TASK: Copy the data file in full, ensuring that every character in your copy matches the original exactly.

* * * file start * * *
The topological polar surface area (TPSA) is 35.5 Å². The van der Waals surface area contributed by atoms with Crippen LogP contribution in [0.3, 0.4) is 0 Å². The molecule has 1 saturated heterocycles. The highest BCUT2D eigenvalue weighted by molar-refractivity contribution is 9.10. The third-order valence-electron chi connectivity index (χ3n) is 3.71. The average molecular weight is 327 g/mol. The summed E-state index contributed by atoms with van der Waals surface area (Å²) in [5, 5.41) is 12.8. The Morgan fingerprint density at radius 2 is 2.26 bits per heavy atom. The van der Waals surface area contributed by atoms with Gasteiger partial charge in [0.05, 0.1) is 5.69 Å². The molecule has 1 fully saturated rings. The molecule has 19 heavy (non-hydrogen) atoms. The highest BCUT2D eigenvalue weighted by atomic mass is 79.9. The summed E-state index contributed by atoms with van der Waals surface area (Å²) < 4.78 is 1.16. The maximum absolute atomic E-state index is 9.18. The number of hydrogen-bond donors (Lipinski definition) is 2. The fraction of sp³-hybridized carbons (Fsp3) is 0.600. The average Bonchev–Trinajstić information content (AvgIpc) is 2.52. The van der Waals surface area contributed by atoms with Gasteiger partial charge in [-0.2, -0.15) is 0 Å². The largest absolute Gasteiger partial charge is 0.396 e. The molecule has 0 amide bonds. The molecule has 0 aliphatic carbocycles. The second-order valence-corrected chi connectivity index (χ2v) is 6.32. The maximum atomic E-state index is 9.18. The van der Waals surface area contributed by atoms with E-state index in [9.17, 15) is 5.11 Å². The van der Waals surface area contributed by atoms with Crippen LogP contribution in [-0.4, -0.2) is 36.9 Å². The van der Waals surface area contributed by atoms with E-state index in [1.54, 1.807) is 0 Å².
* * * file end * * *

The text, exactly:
The topological polar surface area (TPSA) is 35.5 Å². The van der Waals surface area contributed by atoms with Crippen LogP contribution in [0.3, 0.4) is 0 Å². The molecule has 1 saturated heterocycles. The highest BCUT2D eigenvalue weighted by molar-refractivity contribution is 9.10. The third-order valence-electron chi connectivity index (χ3n) is 3.71. The average molecular weight is 327 g/mol. The summed E-state index contributed by atoms with van der Waals surface area (Å²) in [5, 5.41) is 12.8. The Morgan fingerprint density at radius 2 is 2.26 bits per heavy atom. The van der Waals surface area contributed by atoms with Gasteiger partial charge in [0.05, 0.1) is 5.69 Å². The molecule has 1 fully saturated rings. The molecule has 19 heavy (non-hydrogen) atoms. The highest BCUT2D eigenvalue weighted by atomic mass is 79.9. The summed E-state index contributed by atoms with van der Waals surface area (Å²) < 4.78 is 1.16. The maximum absolute atomic E-state index is 9.18. The number of hydrogen-bond donors (Lipinski definition) is 2. The fraction of sp³-hybridized carbons (Fsp3) is 0.600. The average Bonchev–Trinajstić information content (AvgIpc) is 2.52. The van der Waals surface area contributed by atoms with Gasteiger partial charge in [-0.2, -0.15) is 0 Å². The largest absolute Gasteiger partial charge is 0.396 e. The molecule has 0 amide bonds. The molecule has 0 aliphatic carbocycles. The second-order valence-corrected chi connectivity index (χ2v) is 6.32. The maximum atomic E-state index is 9.18. The van der Waals surface area contributed by atoms with E-state index in [9.17, 15) is 5.11 Å². The van der Waals surface area contributed by atoms with Crippen LogP contribution in [-0.4, -0.2) is 36.9 Å². The van der Waals surface area contributed by atoms with E-state index in [1.54, 1.807) is 0 Å².